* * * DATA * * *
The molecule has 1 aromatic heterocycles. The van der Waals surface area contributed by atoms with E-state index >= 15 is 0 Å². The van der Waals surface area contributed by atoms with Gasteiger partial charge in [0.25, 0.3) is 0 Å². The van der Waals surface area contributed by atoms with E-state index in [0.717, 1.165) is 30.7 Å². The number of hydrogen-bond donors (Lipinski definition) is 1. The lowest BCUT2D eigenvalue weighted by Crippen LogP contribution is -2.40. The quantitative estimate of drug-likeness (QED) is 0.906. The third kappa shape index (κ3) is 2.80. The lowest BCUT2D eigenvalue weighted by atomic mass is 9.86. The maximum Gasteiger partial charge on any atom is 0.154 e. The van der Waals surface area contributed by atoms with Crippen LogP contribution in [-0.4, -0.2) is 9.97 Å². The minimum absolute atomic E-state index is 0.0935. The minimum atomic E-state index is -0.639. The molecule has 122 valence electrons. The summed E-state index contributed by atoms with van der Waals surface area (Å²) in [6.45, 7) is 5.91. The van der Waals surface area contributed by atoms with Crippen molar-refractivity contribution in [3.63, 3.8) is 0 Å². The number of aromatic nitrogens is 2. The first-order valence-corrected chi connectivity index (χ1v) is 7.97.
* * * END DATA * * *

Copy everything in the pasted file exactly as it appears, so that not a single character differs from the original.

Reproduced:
The molecule has 1 aromatic heterocycles. The van der Waals surface area contributed by atoms with E-state index >= 15 is 0 Å². The van der Waals surface area contributed by atoms with Gasteiger partial charge in [0.25, 0.3) is 0 Å². The van der Waals surface area contributed by atoms with E-state index in [0.717, 1.165) is 30.7 Å². The number of hydrogen-bond donors (Lipinski definition) is 1. The lowest BCUT2D eigenvalue weighted by Crippen LogP contribution is -2.40. The quantitative estimate of drug-likeness (QED) is 0.906. The third kappa shape index (κ3) is 2.80. The lowest BCUT2D eigenvalue weighted by atomic mass is 9.86. The maximum Gasteiger partial charge on any atom is 0.154 e. The van der Waals surface area contributed by atoms with Crippen LogP contribution in [-0.4, -0.2) is 9.97 Å². The minimum absolute atomic E-state index is 0.0935. The minimum atomic E-state index is -0.639. The molecule has 122 valence electrons. The summed E-state index contributed by atoms with van der Waals surface area (Å²) in [6.45, 7) is 5.91. The van der Waals surface area contributed by atoms with Crippen molar-refractivity contribution in [3.63, 3.8) is 0 Å². The number of aromatic nitrogens is 2. The first-order valence-corrected chi connectivity index (χ1v) is 7.97.